July 23 is National Women Touched by Addiction Day, an awareness day created by Nashville nonprofit Mending Hearts to recognize women who have faced addiction firsthand or have felt its effects through others, and to call for the destigmatization of addiction.
In recognition of this day, the Vanderbilt School of Medicine Basic Sciences’ Center for Addiction Research hosted a conversation about the intersection of incarceration, societal reentry and addiction, and their impact on women. The discussion featured:
- Piper Kerman, author of the memoir Orange is the New Black: My Year in a Women’s Prison,
- Tarra Simmons, Democratic member of the Washington State House of Representatives and executive director of the Civil Survival Project,
- Katrina Frierson, president and CEO of Mending Hearts.
Led by Erin Calipari, assistant professor of pharmacology, and Danny Winder, director of VCAR, the conversation ranged from the negative impacts of drug criminalization to stigma, punitive policies to needed services, and basic biology to the power of stories to change the societal narrative about addiction and formerly incarcerated individuals.
The intersection of incarceration and addiction for women
“When we look at women and girls specifically who have criminal system contact and possibly incarceration,” Kerman said, “we see overwhelmingly that the vast majority of them have substance abuse disorder or mental health challenges, and often both. And the vast majority of them are incarcerated for a drug offense or for a property crime, which is often driven by addiction. So, when we look at the incarceration of women, which has been the fasting growing group of people in the prison system over decades in this country, what overwhelmingly drives the incarceration of women is issues related to addiction and substance abuse disorder, and we also see staggering rates of trauma. So, trauma intersects with substance use disorder, and that rolls right into incarceration. The irony is that incarceration in this country is profoundly punitive. What unequivocally happens to women who have been incarcerated for whatever reason—but including reasons directly tethered into trauma—is that we continue that trauma in ways that are profound and very difficult to recover from.”
The basic biology of punishment
“What we know about basic biology,” Calipari said, “is that punishers like incarceration or even punishing children. They do not change behavior; they suppress it. As soon as you remove the punisher and let people out into the world, that behavior comes back because you did not change the motivation, the root cause, or the trauma. This goes down to rodents and lower-order organisms. This is a fundamental thing that we know about behavior. It’s amazing as addiction researchers to watch how policies do not address the things we know are behavioral drivers.”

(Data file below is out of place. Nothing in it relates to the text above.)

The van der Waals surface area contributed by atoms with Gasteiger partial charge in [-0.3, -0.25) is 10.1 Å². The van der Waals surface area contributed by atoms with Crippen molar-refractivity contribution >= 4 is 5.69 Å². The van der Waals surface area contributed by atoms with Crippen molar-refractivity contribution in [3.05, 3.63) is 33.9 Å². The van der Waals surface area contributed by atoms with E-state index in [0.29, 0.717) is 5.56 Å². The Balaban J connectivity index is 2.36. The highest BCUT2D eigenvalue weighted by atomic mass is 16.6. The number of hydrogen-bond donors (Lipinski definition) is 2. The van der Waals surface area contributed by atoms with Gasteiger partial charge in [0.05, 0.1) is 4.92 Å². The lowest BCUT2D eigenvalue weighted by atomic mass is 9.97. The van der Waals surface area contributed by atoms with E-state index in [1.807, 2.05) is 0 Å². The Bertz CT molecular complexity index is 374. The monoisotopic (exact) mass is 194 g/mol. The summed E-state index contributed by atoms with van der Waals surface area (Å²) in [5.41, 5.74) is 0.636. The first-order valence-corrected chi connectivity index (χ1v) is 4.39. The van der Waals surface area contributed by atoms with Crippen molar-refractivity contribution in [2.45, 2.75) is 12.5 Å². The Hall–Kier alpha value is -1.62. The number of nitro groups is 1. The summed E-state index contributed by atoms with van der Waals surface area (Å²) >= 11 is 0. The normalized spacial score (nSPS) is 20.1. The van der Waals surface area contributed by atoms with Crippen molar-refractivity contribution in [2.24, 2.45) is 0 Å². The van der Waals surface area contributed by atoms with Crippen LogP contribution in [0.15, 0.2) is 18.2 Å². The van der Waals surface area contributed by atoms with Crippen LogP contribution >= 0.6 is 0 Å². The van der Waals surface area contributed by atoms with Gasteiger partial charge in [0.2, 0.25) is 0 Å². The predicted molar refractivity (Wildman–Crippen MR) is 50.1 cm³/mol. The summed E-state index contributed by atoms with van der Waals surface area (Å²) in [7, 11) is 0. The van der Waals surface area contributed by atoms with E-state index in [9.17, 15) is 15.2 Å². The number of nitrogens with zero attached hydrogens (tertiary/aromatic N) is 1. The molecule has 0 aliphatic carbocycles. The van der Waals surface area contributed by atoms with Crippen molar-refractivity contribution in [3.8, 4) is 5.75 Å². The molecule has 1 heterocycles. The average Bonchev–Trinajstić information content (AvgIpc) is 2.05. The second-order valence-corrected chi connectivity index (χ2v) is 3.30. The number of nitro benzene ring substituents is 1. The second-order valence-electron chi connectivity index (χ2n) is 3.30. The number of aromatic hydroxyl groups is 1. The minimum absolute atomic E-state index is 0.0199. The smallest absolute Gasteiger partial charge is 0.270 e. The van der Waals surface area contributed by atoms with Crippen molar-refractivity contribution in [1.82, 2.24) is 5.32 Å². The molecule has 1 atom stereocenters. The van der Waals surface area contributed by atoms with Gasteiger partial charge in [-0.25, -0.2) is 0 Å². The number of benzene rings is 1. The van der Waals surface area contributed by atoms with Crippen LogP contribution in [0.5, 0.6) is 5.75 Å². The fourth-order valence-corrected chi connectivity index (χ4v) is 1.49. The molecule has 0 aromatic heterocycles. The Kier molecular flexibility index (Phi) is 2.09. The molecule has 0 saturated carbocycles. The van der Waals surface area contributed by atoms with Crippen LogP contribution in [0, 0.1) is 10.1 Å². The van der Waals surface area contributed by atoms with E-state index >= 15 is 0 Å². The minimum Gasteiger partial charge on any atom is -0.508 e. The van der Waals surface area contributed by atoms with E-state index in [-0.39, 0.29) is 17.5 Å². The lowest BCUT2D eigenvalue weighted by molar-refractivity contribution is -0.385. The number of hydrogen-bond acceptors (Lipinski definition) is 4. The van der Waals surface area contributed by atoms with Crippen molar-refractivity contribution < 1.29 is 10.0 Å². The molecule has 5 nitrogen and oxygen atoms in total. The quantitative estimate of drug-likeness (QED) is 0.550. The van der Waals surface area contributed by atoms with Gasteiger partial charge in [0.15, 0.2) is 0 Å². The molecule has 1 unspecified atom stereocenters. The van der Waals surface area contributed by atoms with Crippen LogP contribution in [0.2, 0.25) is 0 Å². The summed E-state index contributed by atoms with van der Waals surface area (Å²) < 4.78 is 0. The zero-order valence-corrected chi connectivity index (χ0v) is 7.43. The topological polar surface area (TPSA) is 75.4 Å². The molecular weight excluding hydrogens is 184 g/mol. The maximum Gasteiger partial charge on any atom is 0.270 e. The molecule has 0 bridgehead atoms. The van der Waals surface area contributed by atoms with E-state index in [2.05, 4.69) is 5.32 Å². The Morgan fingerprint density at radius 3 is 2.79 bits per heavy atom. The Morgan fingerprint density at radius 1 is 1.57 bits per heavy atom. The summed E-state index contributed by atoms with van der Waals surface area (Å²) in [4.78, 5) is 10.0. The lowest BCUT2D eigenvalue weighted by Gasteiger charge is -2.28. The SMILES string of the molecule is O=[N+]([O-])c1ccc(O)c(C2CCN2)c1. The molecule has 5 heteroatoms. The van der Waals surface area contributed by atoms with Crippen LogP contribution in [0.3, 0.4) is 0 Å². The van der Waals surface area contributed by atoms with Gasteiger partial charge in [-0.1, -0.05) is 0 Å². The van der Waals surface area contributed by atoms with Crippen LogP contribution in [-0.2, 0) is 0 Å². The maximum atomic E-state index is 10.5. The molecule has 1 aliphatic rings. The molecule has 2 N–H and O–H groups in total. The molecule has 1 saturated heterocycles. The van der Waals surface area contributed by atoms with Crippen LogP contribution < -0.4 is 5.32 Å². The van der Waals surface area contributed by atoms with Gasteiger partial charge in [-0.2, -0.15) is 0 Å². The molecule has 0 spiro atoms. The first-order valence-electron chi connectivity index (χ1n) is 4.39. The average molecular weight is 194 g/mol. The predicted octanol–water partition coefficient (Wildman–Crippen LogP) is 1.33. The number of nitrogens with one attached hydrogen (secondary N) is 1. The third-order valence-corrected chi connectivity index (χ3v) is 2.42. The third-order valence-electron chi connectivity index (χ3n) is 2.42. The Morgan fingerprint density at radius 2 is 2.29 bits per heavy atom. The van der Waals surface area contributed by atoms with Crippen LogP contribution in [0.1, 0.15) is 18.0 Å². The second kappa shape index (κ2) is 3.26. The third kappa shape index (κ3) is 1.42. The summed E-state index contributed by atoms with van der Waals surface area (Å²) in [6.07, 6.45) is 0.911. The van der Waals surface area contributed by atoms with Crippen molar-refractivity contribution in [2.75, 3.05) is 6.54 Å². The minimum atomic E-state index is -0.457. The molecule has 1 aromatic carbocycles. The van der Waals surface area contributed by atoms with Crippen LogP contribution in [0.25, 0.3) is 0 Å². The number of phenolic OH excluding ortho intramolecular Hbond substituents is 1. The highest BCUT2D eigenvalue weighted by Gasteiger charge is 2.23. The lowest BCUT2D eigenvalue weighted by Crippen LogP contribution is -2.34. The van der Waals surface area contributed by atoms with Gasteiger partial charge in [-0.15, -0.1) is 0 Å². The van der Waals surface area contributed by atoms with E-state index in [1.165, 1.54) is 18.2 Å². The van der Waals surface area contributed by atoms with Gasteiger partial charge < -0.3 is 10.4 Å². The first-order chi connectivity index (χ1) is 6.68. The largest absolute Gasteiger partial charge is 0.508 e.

Stigma and punitive policies
“The stigma of the criminal record, related to a heath condition, is really what I am trying to change,” Rep. Simmons said. She explained how connecting with people on a human level is important for redefining the narrative about being formerly incarcerated and having a history with addiction. Simmons added, “Sharing stories—sharing the stories of our children and how all these policies of criminalization have impacted our children” is important. “I think one thing people are astonished by is the fact that I am an attorney. I had to fight to the state supreme court to become an attorney and won in a unanimous same-day decision after the bar association denied me. I’m a state representative, but I can’t go on a field trip with my kids because of punitive policies that keep us out.”
The need for support for women in recovery and reentry
Frierson spoke about the importance of wraparound services and peer support for women in the reentry and recovery community. “With Mending Hearts my goal is not only that we assess the woman while she is incarcerated. Let’s meet her at the door. Let’s welcome her with open arms. Let’s bring her into service with the intention to know her discharge before she discharges,” she said.
Solving the problem
“To solve this problem,” Calipari said, “we need research to understand it. You need policies to change so that you can empower women. You need support for women in recovery, and a conversation that is relatable to people to understand why it is so important.”
“It’s the most important work,” Kerman said. “To get to a less punitive and more loving and a more restorative community is well worth the effort.”
One excellent starting place on campus is Vanderbilt Recovery Support. The website provides lines to a variety of web resources to facilitate treatment-seeking individuals.
View the entire conversation on YouTube.